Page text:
1 A PHYSICS 218 EXAM 1 Thursday, September 22, 2011 NAME: ENCIRCLE YOUR SECTION NUMBER: Note: 513 Recitation & lab Wed 8:00-10:50 am 514 Recitatio...
1 PHYSICS 218 EXAM 2 Tuesday, October 26, 2010 NAME: SECTION: Note: 513 Recitation & lab Wed 8:00-10:50 am 514 Recitation & lab Wed 11:30 am -...
1 Physics 218: Midterm#1 February 25 th, 2015 Please read the instructions below, but do not open the exam until told to do so. Rules of the Exam: 1. ...
1 Physics 218 Exam II Spring 2017 (all sections) March 20 th, 2017 Rules of the exam: Please fill out the information and read the instructions below,...
1 Today in Physics 8: Fresnel s equations Transmission and reflection with E parallel to the incidence plane The Fresnel equations Total internal refl...
1 Physics 218 Exam II Fall 2017 (all sections) October 25 th, 2017 Please fill out the information and read the instructions below, but do not open th...
1 Physics 218: Exam 1 Secions: , , , 544, , 557,569, 572 Sepember 28 h, 2016 Please read he insrucions below, bu do no open he exam unil old o do so. ...
1 ACP Physics Exam Final Exam This exam consists of a 10-question multiple-choice section worth 50 points and two problems each worth 25 points. Show ...
Physics 218 – Exam III Fall 2017 (all sections)
November 15th , 2017
Please fill out the information and read the instructions below, but do not open the exam until told to do so.
Rules of the exam: 1. You have 90 minutes (1.5 hrs) to complete the exam. 2. Formulae are provided to you with the exam on a separate sheet. Make sure you have one before the exam starts. You may not use any other formula sheet. 3. Check to see that there are 6 numbered (three double-sided) pages in addition to the scantron-like cover page. Do not remove any pages. 4. If you run out of space for a given problem, ask the proctor for an extra sheet of paper. Be sure to indicate at the problem under consideration that the extra space is being utilized so the graders know to look at it! 5. Calculators of any type are not allowed. Ensure that all your answers are in terms of the known variables given in the question. 6. Cell phone use during the exam is strictly prohibited. Please turn off all ringers as calls during an exam can be quite distracting. 7. Be sure to put a box around your final answer(s) and clearly indicate your work. Credit can be given only if your work is legible, clearly explained, and labelled. 8. All of the questions require you show your work and reasoning. 9. Have your TAMU ID ready when submitting your exam to the proctor.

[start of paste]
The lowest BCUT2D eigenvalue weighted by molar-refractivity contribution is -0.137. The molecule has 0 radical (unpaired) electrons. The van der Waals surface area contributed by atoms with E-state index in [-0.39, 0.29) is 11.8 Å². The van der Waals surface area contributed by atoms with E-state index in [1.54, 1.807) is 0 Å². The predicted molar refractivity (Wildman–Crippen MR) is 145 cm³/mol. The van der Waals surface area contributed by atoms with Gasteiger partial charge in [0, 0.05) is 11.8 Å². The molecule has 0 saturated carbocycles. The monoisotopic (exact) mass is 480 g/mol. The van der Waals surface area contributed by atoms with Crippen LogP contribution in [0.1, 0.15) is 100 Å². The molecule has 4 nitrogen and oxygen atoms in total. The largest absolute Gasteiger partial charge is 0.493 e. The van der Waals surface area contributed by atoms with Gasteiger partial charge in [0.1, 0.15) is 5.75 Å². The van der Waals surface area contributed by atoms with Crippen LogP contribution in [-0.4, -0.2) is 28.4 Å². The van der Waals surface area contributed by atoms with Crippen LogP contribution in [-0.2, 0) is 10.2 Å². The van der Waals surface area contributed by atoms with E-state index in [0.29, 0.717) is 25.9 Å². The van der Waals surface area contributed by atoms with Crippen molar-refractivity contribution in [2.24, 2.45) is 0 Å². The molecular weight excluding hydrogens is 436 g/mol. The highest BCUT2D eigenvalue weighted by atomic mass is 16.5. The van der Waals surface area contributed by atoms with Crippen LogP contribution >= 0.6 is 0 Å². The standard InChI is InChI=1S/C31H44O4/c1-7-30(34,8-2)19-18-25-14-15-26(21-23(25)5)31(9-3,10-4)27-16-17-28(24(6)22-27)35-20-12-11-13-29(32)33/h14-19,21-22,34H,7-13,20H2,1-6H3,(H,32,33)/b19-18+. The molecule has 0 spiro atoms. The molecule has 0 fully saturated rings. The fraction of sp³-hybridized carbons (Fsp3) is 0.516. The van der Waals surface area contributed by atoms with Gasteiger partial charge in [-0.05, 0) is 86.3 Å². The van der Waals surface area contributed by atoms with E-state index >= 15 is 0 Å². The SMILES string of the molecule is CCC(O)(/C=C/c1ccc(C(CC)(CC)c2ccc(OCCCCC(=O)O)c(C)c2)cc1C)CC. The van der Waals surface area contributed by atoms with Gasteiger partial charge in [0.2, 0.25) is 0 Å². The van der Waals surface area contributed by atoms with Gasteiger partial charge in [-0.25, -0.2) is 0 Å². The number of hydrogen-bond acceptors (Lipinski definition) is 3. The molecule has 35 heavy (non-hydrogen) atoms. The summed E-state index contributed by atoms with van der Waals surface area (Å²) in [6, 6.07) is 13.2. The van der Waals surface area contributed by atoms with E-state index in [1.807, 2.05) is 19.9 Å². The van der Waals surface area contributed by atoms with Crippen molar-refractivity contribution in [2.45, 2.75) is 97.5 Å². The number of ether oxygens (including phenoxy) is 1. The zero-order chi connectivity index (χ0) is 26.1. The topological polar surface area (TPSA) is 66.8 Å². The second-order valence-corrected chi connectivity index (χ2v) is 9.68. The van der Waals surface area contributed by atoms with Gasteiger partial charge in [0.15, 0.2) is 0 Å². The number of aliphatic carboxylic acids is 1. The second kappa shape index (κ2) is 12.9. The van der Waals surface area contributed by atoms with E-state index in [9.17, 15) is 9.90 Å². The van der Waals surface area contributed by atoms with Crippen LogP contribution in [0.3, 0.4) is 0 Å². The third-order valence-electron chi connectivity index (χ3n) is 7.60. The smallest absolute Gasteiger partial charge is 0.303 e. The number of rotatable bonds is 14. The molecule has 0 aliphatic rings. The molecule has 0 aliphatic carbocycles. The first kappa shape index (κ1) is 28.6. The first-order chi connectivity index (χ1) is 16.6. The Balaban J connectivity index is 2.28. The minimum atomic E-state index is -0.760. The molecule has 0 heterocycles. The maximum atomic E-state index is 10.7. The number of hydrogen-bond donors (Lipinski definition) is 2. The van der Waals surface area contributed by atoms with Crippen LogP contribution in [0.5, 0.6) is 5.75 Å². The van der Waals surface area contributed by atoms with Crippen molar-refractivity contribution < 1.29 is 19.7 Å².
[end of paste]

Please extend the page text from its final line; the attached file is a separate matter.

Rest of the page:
Fill out the information below and sign to indicate your understanding of the above rules
Name: (printed legibly)
Instructor (circle one):
Exam III – Fall 2017
Short Problems: A) A basketball, which one can approximate as a thin-walled hollow sphere of unknown mass and radius, starts from rest before rolling down a hill of height H. No mechanical energy is lost due to friction, and the ball rolls without slipping throughout the motion. What is the centre-of-mass velocity of the ball when it reaches the bottom of the hill?
LO 3.1 34.1 35.1 38.1 40.1 51.1
B) Consider the thin-walled hollow cylinder shown below which has a moment of inertia about its centre of mass ICM = 21 M (R12 + R22 ). On the right side of the figure, three different axes of rotation are shown, all parallel to the axis through the centre-of-mass shown on the left: A is on the inner radius, B is to the left of centre by R1 and below the centre by R2 , and C is on the outer surface of the cylinder. Determine which of the following moments of inertia correspond to each of the axes of rotation by writing A , B and C next to the correct expression. 3 2 2 M (R1
+ R22 )
ICM = 21 M (R12 + R22 )
M ( 32 R12 + 21 R22 ) M ( 12 R12 + 23 R22 ) 5 2 2 M (R1
M ( 52 R12 + 23 R22 )
B M ( 32 R12 + 25 R22 )
LO 52.1 52.2 52.3
Exam III – Fall 2017